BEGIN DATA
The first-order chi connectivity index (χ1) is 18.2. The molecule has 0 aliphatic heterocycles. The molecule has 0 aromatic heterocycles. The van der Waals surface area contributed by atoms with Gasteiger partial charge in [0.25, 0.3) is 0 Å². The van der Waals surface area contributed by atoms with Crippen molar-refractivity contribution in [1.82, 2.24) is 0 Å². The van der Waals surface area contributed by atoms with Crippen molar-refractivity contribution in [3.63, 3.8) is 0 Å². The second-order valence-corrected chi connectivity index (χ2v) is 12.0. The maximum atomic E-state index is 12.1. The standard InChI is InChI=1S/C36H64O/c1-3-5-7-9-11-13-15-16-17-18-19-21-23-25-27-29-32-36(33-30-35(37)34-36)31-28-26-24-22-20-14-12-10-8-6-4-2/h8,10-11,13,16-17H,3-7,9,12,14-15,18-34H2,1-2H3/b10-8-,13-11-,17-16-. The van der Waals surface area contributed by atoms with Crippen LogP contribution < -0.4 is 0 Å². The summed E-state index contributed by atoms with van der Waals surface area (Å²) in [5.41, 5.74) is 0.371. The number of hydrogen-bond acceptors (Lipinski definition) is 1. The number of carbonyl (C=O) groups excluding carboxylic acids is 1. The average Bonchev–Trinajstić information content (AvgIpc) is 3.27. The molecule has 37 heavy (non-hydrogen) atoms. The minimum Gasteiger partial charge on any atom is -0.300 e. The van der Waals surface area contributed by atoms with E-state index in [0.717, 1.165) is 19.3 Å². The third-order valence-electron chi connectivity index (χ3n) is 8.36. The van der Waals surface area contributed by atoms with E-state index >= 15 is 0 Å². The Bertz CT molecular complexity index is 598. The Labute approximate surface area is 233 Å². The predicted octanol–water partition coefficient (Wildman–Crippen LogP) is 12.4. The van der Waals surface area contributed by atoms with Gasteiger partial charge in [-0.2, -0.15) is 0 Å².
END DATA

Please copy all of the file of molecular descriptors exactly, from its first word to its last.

The first-order chi connectivity index (χ1) is 18.2. The molecule has 0 aliphatic heterocycles. The molecule has 0 aromatic heterocycles. The van der Waals surface area contributed by atoms with Gasteiger partial charge in [0.25, 0.3) is 0 Å². The van der Waals surface area contributed by atoms with Crippen molar-refractivity contribution in [1.82, 2.24) is 0 Å². The van der Waals surface area contributed by atoms with Crippen molar-refractivity contribution in [3.63, 3.8) is 0 Å². The second-order valence-corrected chi connectivity index (χ2v) is 12.0. The maximum atomic E-state index is 12.1. The standard InChI is InChI=1S/C36H64O/c1-3-5-7-9-11-13-15-16-17-18-19-21-23-25-27-29-32-36(33-30-35(37)34-36)31-28-26-24-22-20-14-12-10-8-6-4-2/h8,10-11,13,16-17H,3-7,9,12,14-15,18-34H2,1-2H3/b10-8-,13-11-,17-16-. The van der Waals surface area contributed by atoms with Crippen LogP contribution < -0.4 is 0 Å². The summed E-state index contributed by atoms with van der Waals surface area (Å²) in [5.41, 5.74) is 0.371. The number of hydrogen-bond acceptors (Lipinski definition) is 1. The number of carbonyl (C=O) groups excluding carboxylic acids is 1. The average Bonchev–Trinajstić information content (AvgIpc) is 3.27. The molecule has 37 heavy (non-hydrogen) atoms. The minimum Gasteiger partial charge on any atom is -0.300 e. The van der Waals surface area contributed by atoms with E-state index in [0.717, 1.165) is 19.3 Å². The third-order valence-electron chi connectivity index (χ3n) is 8.36. The van der Waals surface area contributed by atoms with E-state index >= 15 is 0 Å². The Bertz CT molecular complexity index is 598. The Labute approximate surface area is 233 Å². The predicted octanol–water partition coefficient (Wildman–Crippen LogP) is 12.4. The van der Waals surface area contributed by atoms with Gasteiger partial charge in [-0.2, -0.15) is 0 Å².